Why Good Girls Have Become Unicorns: A Response From A Unicorn

by Anonymous

Indeed, it is a very strange world. I have just discovered my life choices have categorized me as a unicorn. I’ve never tried any illegal substances, had my first drink at 23, feel guilty for forgetting to say thank you to someone holding the door for me for days, and I’m a 24-year-old virgin.

Although I had self-esteem issues with my body when I was younger, I was never without people telling me I was pretty. Now that I’m secure in my identity, I’ve noticed a sharp uptick in overt male attention.

So why am I a unicorn? And why are there so few like me? I do agree with your assertion that women have changed, Mr. Waters. However, I contest your assertion that it’s because we’ve “lost all respect for [ourselves].”

In the bygone eras in which your only hope of gaining social status was through marriage, holding onto your chastity was not a symptom of holding yourself in high esteem. It was your only option if you didn’t want to have to sell your body for food and shelter.

In a time where we can make our own money and have the option to marry for love, we’re in the awkward transition phase of discovering our new place in the world. We don’t have to be a pious maiden or a disposable whore; we make our own destiny. It takes a while for a new normal to find itself.

In this vein, you have asserted that women have “become broken.” Women have always been broken; you’re just witnessing our messy attempts to reassemble the pieces. Our struggles were once secret and silent; you’ve only just noticed because our changing sexual habits are now affecting you and your dick.

I became aware of this article because a former male classmate of mine posted it on his Facebook page. He is, in fact, one of the “idiots” to blame for the lack of women that are “settling down material,” so to speak. He would proudly proclaim the amount of easy ladies he’s boned, but a few minutes later would complain that he couldn’t find a nice girl with substance.

In truth, he could find a nice girl, but what he fails to recognize is that nice girls don’t just respect themselves; they also respect other women. I don’t care how much casual sex a girl is having, if a man disrespects her and I know about it, he will be relegated to the never category.

So why am I really a unicorn? The truth is, male attention makes me uncomfortable. I’m just as damaged as the girl who sleeps with a different man every night; I just reacted to my trauma differently. When I was a little girl, I witnessed my mother fight off a sexual assault from her partner at the time. Before I knew what sex really even was, my first association was a violent man.

This trauma went dormant in my psyche for a long time because I was too young to process it. Then puberty came. My male counterparts transitioned from boys to men in front of my eyes and our relationships suddenly changed. They started to look at me differently, and they were no longer my friends; they were potential dangers I had to defend myself against.

Now, I’m certainly not a man-hater. I love men. That was part of the problem. The fact I was starting to have this mutual sexual attraction to men made it worse for me. Without being able to articulate my feelings even to myself, I didn’t trust myself to pick the right man, so I picked none of them.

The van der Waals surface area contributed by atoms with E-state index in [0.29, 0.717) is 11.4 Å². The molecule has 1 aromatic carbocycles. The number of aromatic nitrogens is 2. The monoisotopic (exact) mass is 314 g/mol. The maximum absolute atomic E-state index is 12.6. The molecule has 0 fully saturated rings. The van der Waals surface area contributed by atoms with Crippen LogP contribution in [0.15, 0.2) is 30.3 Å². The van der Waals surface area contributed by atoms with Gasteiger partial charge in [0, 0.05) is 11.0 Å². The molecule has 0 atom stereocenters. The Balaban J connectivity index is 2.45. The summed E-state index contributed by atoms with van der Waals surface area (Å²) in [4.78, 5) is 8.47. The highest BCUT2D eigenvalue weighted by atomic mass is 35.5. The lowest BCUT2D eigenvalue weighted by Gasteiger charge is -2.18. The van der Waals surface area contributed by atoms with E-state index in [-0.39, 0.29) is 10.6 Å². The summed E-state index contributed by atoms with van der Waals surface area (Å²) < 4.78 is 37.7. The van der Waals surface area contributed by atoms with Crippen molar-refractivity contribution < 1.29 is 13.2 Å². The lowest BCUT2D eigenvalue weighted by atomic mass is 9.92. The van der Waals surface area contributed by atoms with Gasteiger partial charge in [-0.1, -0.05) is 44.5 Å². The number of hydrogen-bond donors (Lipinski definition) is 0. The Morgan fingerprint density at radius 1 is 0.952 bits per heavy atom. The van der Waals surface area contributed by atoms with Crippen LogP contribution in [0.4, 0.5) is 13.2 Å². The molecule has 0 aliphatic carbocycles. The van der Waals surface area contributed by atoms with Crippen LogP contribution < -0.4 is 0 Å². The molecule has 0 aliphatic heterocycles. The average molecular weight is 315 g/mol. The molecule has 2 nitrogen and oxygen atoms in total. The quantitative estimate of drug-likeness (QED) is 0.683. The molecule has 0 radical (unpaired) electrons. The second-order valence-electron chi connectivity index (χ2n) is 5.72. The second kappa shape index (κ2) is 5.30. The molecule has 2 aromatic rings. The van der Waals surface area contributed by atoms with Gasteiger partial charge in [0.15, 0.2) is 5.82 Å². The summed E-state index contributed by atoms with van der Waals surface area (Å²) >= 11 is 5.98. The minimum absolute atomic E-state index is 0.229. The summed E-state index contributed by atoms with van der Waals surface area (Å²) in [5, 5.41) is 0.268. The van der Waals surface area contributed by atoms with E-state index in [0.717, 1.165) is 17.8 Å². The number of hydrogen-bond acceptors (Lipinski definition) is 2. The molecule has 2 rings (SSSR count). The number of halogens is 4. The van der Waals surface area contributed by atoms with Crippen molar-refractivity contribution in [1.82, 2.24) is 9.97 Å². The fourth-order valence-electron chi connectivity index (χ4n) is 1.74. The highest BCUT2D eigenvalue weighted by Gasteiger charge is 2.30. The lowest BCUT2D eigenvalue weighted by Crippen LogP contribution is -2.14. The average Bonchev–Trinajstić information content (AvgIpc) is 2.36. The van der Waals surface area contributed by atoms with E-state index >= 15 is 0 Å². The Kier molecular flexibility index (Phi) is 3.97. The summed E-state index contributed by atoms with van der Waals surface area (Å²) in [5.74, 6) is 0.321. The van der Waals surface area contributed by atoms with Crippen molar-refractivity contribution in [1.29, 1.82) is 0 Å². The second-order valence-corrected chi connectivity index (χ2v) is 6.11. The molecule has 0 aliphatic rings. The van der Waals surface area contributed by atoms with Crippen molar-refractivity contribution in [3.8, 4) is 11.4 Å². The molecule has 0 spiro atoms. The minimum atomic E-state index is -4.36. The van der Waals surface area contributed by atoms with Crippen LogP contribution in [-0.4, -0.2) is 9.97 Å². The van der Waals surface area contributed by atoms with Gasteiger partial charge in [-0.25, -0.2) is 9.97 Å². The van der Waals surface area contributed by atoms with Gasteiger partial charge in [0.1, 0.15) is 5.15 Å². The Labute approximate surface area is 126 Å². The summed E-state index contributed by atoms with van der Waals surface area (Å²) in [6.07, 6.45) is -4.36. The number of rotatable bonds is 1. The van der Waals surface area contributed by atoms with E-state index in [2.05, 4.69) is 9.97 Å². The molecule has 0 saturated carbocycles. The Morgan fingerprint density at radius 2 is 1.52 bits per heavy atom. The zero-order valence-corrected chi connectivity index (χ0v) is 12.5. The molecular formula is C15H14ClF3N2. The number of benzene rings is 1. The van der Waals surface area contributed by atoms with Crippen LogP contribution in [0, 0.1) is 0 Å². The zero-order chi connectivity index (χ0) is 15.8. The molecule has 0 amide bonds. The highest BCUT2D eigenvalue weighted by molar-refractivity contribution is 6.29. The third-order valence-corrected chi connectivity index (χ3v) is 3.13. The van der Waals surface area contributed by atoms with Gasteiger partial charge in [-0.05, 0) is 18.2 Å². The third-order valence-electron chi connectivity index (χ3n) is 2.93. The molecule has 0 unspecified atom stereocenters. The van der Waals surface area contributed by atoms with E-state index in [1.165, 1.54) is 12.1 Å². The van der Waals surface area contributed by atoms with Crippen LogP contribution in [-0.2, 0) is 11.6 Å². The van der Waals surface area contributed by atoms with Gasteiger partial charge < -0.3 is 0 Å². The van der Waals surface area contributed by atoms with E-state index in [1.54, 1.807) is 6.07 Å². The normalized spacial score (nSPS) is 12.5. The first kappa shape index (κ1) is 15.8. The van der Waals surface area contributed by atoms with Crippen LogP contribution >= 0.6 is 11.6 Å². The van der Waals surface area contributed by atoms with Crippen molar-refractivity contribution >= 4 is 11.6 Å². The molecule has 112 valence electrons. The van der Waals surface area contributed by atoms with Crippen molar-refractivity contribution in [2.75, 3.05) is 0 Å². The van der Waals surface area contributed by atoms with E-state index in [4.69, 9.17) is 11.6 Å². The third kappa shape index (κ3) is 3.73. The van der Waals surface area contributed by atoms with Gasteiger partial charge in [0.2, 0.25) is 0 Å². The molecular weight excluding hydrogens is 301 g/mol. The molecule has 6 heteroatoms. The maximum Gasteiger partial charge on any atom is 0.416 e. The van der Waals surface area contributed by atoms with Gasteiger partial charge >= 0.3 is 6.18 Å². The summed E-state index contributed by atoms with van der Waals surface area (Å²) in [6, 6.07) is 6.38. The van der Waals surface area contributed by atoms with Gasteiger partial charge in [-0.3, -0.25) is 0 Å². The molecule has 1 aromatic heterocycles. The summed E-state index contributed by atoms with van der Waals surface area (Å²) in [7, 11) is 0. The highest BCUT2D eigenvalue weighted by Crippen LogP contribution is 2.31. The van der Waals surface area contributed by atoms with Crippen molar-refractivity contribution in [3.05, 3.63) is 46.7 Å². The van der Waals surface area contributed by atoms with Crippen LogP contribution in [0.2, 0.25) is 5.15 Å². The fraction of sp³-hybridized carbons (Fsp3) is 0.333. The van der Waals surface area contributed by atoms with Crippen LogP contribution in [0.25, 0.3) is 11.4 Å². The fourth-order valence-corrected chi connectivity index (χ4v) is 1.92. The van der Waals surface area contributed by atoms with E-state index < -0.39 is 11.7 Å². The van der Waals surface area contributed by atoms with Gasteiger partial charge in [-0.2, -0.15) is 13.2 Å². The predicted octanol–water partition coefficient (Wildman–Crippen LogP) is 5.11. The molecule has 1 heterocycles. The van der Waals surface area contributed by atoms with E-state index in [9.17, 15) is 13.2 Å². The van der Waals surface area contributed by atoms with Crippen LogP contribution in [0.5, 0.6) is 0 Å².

When I was 18, I finally took a chance. He was kind, respectful, generous and handsome. He also opened Pandora’s box because he touched me. After dating for a while, he gently put his hand over my jeans while kissing me.

I cried for days. He thought I’d been molested as a child. Honestly, maybe I was and don’t remember. The night I witnessed my mother’s sexual assault, that same man tried to strangle his father to death. I have no memory of that part of the evening.

The reason I’m getting so personal is to try to illustrate the futility of categorizing good girls as unicorns. We aren’t magical, ethereal beings. We reacted to all of the same horribly negative sh*t that “bad girls” do. But instead of trying desperately to seek men’s approval through sex, we reject them completely.

Praising us as unicorns doesn’t help us get over our issues. It just encourages our unhealthy behavior and makes us feel like we have to live up to some perfect ideal. I went to a gynecologist for the first time recently. It was horrible enough to be naked with your feet in stirrups, but she kept praising me for being a virgin, so much so, it made me start to question my healthy advancement in my views towards my sexuality.

I’m ready now. I will have sex when I find a connection with a man worthy of my respect. As it turns out, those are the real unicorns.

Over the years I’ve come to learn that men are just as damaged as women. They started out sweet and caring, but then someone breaks their hearts. Their parents broke them by telling them they weren’t masculine enough, their first loves broke them by cheating on them. These men then become quick pleasure junkies because a one-night stand can’t break your heart. It’s a never-ending cycle of broken people, creating more broken people.

So men, there’s no such thing as a woman who doesn’t care about anything. If the girl you’re chasing “refuses to give a f*ck,” it’s because she doesn’t give a f*ck about you. If you just want sex, that’s fine. Just don’t complain that all women are manipulative bitches afterwards. Have some respect for yourself to begin with; you deserve more, too.

People attract people that are like themselves. If you are a mess, you will attract a mess. If you are a shallow sex hound, you will attract shallow sex hounds. If you want a unicorn, you need to be a unicorn. Respect yourself and you will be able to find a woman that you can respect.

-Anonymous Unicorn

Top Photo Courtesy: Favim